It would be almost impossible to live up to the expectations surrounding Minnesota’s new restaurant in the Twin Cities’ first five-star hotel from our most lauded celebrity chef. So how is it that Gavin Kaysen’s Mara, inside the Four Seasons Hotel Minneapolis, not only meets those expectations but exceeds them?
Perhaps it’s the team: Kaysen’s chef de cuisine is Thony Yang, who excelled at Bellecour and Demi; the bar is run by Adam Witherspoon, who helped launch the exceptional programs at Martina and Colita; and wine expert Paul Hennessy is bringing his experience from the Bachelor Farmer to the floor.
From the moment you walk in, you’ll feel a different level of service. You’ll get a warm welcome at the front desk. During your walk through the bar, you’ll see CEOs, Instagram celebs, and athletes. And then you’ll discover how the restaurant itself dazzles. More open and bright than you might expect from the moody photos of gold-leafed walls, Mara feels warm and comfortable.
Kaysen and his team loosely describe the food as Mediterranean—you’ll adore the homemade pita that comes with an impossibly creamy hummus, and you won’t want to miss scooping up the silky, rich za’atar-spiced labneh with vadouvan curry cauliflower and lavash bread (both $14).
To me, Mara is more about an exploration of international flavors anchored in the sensibility of Minnesota. When you have visitors coming to stay at the Four Seasons, you want them to feel like they’re here, and not in a generic fancy hotel in Anywhere, USA. Kaysen accomplishes that with two dishes specifically: the chicken and the beef.
The Pequot Lakes-raised chicken is a sleeper hit on the menu: marinated overnight in chermoula, a North African herby sauce with lots of parsley, cilantro, and garlic. Kaysen serves that with pomegranate, sweet onions spiced with sumac, and charred lemon ($36). The beef is all from Peterson Craftsman Meats, and the 12-ounce bone-in New York strip arrived in beautiful, juicy, perfectly medium rare slices ($54). You’ll also find an 8-ounce filet mignon ($49) and, if you’re on someone’s expense account, a 48-ounce porterhouse steak that will set the company back $189.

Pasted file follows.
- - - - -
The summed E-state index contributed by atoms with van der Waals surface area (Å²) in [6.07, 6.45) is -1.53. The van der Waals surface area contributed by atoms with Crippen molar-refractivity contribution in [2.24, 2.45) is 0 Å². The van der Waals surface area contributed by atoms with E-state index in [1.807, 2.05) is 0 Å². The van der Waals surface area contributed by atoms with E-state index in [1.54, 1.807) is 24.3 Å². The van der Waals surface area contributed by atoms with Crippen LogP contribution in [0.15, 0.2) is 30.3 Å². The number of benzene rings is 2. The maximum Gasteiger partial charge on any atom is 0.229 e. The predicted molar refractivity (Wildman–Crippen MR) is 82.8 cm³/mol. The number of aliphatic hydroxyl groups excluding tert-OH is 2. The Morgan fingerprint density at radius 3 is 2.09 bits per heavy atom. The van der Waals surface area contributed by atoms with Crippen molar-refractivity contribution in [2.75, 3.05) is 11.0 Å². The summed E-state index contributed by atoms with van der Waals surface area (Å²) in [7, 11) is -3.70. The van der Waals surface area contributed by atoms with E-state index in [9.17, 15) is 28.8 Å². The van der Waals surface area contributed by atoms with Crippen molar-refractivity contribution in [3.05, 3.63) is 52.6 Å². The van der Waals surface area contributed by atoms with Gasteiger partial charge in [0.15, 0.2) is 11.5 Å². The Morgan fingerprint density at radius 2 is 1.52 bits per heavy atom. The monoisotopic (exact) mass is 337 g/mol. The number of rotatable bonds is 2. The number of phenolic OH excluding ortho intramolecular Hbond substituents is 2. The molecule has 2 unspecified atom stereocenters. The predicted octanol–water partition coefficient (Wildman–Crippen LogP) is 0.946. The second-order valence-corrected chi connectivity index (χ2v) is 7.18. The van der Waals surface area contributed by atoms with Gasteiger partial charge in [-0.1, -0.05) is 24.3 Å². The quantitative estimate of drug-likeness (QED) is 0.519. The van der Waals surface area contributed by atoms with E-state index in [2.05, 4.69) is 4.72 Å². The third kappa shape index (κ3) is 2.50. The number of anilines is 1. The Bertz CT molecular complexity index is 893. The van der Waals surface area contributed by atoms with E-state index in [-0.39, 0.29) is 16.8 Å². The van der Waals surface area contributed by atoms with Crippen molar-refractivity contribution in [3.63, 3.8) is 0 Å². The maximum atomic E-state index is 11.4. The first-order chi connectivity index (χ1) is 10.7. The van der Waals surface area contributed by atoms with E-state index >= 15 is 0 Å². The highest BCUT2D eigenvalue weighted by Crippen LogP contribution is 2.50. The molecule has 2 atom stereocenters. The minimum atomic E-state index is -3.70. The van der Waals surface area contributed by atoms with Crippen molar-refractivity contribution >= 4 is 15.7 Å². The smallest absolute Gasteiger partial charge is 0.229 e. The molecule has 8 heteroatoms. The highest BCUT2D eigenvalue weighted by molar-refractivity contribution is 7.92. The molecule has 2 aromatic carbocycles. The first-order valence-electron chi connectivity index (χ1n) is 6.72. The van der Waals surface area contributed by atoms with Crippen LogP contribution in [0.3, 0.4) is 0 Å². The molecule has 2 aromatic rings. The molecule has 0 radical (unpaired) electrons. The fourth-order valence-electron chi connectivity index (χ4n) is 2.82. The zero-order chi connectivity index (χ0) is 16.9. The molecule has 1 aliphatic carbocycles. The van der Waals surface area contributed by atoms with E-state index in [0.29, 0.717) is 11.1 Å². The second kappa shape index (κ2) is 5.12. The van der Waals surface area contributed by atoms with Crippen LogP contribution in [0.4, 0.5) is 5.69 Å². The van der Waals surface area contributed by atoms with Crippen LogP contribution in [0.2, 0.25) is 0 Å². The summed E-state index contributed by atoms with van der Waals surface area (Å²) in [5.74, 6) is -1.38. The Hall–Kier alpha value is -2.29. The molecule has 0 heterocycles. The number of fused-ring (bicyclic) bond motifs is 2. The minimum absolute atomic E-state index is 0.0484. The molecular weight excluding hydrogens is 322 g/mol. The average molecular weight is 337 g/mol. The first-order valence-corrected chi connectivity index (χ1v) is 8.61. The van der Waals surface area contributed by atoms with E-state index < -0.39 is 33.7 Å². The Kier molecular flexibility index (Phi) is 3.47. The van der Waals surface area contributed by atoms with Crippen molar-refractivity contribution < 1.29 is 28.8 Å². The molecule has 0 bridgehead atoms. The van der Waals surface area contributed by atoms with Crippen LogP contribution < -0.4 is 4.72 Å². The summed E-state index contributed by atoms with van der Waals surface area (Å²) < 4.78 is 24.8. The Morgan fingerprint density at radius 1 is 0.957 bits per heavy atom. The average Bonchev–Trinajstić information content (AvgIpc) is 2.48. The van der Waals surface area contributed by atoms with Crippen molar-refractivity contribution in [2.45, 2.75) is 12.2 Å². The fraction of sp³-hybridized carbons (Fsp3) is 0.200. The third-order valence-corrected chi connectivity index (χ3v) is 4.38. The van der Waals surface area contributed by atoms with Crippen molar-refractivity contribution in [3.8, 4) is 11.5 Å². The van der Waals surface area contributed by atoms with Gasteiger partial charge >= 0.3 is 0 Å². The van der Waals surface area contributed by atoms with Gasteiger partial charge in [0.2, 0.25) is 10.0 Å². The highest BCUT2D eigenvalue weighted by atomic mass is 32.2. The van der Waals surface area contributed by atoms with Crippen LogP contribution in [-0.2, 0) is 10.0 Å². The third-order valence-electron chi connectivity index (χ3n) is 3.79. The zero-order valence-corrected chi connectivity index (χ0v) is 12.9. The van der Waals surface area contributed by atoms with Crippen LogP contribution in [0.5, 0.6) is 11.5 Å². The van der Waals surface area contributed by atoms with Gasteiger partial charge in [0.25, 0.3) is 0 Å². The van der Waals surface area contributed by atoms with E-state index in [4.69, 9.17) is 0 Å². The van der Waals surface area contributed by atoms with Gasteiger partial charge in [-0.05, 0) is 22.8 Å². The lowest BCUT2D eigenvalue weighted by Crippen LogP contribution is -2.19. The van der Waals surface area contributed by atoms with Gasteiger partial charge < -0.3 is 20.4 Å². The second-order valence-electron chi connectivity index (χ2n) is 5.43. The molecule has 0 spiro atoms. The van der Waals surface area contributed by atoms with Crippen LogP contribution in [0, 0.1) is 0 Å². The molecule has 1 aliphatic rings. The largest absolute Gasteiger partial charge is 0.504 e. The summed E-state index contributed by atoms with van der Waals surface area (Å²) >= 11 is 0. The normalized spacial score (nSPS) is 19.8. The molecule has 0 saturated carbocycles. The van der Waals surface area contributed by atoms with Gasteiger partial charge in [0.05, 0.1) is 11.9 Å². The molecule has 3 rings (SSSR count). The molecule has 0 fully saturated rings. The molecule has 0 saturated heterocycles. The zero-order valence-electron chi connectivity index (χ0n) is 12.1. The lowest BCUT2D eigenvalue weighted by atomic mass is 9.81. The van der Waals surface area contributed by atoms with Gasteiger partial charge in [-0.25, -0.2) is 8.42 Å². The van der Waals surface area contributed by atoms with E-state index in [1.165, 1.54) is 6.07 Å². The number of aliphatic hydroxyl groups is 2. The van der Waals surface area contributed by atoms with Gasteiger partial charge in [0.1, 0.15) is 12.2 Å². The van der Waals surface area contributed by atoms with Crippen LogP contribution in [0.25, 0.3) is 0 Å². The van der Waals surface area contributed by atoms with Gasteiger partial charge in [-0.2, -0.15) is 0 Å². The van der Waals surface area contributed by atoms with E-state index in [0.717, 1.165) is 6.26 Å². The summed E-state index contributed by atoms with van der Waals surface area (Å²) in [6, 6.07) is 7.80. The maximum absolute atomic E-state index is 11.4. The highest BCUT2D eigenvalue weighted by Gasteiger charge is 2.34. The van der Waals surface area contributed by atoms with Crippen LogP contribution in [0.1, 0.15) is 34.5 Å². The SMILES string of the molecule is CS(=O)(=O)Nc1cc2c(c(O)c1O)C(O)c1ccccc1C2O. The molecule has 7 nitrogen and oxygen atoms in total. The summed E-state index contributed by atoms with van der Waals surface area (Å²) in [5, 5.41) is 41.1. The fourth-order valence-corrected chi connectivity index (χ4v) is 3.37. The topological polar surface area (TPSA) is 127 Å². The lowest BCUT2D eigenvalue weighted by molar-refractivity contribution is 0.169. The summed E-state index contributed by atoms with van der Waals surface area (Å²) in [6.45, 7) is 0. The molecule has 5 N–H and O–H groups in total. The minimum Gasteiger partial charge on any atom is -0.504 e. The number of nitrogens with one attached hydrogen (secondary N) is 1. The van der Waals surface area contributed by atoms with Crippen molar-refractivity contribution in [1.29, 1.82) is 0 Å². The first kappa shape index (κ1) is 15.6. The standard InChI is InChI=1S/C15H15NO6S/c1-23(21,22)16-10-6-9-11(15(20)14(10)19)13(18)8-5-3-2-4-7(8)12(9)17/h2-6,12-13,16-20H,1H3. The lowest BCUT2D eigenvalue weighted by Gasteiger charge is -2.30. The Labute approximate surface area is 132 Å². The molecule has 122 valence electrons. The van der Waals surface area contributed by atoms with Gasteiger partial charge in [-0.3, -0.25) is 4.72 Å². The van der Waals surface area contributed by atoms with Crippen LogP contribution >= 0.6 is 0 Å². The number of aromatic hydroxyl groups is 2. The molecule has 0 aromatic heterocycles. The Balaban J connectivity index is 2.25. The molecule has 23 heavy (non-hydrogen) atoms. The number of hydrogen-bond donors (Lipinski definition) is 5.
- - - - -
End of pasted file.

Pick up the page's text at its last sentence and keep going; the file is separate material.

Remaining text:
The salt-baked branzino was incredibly flavorful and juicy, although the presentation left me wanting. Kaysen bakes it whole in a salt-encrusted pastry, which our server brought to the table so we could see it. The kitchen serves that very white fish (thankfully deboned) on a very white plate alongside a charred lemon. A minor quibble: the fish was glorious (it should be, for $68) but was served with only small sides of tzatziki, fennel slaw, green almonds, and couscous.
Up and down the menu, you’ll find one delight after the next. The oily and rich Spanish mackerel ($20) is fresh as a summer day with charred cucumber and dill in a light green cucumber consomme. The lamb, spiced with Lebanese ras el hanout and topped with diced vegetables served with red lentil crackers ($19), is one of the most flavorful tartares in town. The shaved Mangalica ham ($25) with beautiful plump cherries surrounding mustard grains is an explosion of contrasts: salty and sweet with the mustard tying it all together.
As is the case in all of Kaysen’s restaurants, save room for dessert. An incredible value, the flourless chocolate cake is topped with mascarpone sorbet, separated by spears of chocolate, and aptly named Chocolate Decadence ($14). The pistachio semifreddo ($12) arrives looking like a florist-created terrarium. Flower petals in a sea of green pistachio dust conceal lush whipped eggs and cream.
So, is it worth it? Absolutely. Objectively, this is an expensive night out. Cheaper than Manny’s, more expensive than Spoon and Stable. Our party of four rang up a $340 bill on food, and we only ordered three entrees. Add in wine and cocktails, and it’d be easy to double that. That said, cocktails here are only $15, and they are some of the most stunning cocktails I’ve had in this country.
Try the most interesting bourbon Old Fashioned, with notes of fig, hazelnut, and pistachio, or the knockout Cardinale, which is a gin martini with a dose of red bitter liqueur. We also enjoyed a spicy-tequila-and-pineapple delight called the Arrabiata.
Mara is an achievement and shows how much our food scene has grown over the last decade. It also spotlights how much Kaysen has grown and matured as a restaurateur. You deserve to have dinner here as much as we all deserve to have Mara in Minnesota.
245 Hennepin Ave., Minneapolis, 612-895-5709, mararestaurantandbar.com
Necessary for the restaurant, not for the bar
Braised lamb shank with mint gremolata
Valet for $15